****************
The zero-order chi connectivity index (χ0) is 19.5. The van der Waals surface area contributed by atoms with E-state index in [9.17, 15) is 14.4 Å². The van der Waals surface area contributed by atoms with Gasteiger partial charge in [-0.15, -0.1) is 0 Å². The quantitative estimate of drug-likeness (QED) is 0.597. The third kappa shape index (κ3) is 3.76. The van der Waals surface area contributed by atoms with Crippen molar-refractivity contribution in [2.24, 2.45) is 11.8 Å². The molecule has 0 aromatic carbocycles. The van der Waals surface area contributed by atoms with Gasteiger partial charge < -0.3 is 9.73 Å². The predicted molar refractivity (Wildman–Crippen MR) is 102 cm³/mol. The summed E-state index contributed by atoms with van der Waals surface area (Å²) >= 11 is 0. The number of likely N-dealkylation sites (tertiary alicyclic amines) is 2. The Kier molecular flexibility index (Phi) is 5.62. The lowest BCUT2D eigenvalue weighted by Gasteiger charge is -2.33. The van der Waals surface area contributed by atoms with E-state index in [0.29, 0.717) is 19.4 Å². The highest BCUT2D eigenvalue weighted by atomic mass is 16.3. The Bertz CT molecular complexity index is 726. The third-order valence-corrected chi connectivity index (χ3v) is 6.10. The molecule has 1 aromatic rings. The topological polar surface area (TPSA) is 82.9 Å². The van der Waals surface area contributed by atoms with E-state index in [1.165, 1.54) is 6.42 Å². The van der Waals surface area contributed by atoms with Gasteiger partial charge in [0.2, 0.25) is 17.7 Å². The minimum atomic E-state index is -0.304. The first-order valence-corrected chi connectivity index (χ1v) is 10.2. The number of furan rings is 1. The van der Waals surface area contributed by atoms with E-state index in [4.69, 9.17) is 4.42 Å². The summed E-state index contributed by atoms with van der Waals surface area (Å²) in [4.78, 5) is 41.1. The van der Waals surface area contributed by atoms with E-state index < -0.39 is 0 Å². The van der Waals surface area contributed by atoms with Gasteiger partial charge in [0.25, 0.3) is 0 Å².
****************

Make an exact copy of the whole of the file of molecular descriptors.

The zero-order chi connectivity index (χ0) is 19.5. The van der Waals surface area contributed by atoms with E-state index in [9.17, 15) is 14.4 Å². The van der Waals surface area contributed by atoms with Gasteiger partial charge in [-0.15, -0.1) is 0 Å². The quantitative estimate of drug-likeness (QED) is 0.597. The third kappa shape index (κ3) is 3.76. The van der Waals surface area contributed by atoms with Crippen molar-refractivity contribution in [2.24, 2.45) is 11.8 Å². The molecule has 0 aromatic carbocycles. The van der Waals surface area contributed by atoms with Gasteiger partial charge < -0.3 is 9.73 Å². The predicted molar refractivity (Wildman–Crippen MR) is 102 cm³/mol. The summed E-state index contributed by atoms with van der Waals surface area (Å²) >= 11 is 0. The number of likely N-dealkylation sites (tertiary alicyclic amines) is 2. The Kier molecular flexibility index (Phi) is 5.62. The lowest BCUT2D eigenvalue weighted by Gasteiger charge is -2.33. The van der Waals surface area contributed by atoms with E-state index in [0.29, 0.717) is 19.4 Å². The highest BCUT2D eigenvalue weighted by atomic mass is 16.3. The Bertz CT molecular complexity index is 726. The third-order valence-corrected chi connectivity index (χ3v) is 6.10. The molecule has 1 aromatic rings. The topological polar surface area (TPSA) is 82.9 Å². The van der Waals surface area contributed by atoms with E-state index in [1.165, 1.54) is 6.42 Å². The van der Waals surface area contributed by atoms with Gasteiger partial charge in [0.2, 0.25) is 17.7 Å². The minimum atomic E-state index is -0.304. The first-order valence-corrected chi connectivity index (χ1v) is 10.2. The number of furan rings is 1. The van der Waals surface area contributed by atoms with E-state index in [4.69, 9.17) is 4.42 Å². The summed E-state index contributed by atoms with van der Waals surface area (Å²) in [4.78, 5) is 41.1. The van der Waals surface area contributed by atoms with E-state index < -0.39 is 0 Å². The van der Waals surface area contributed by atoms with Gasteiger partial charge in [0.25, 0.3) is 0 Å².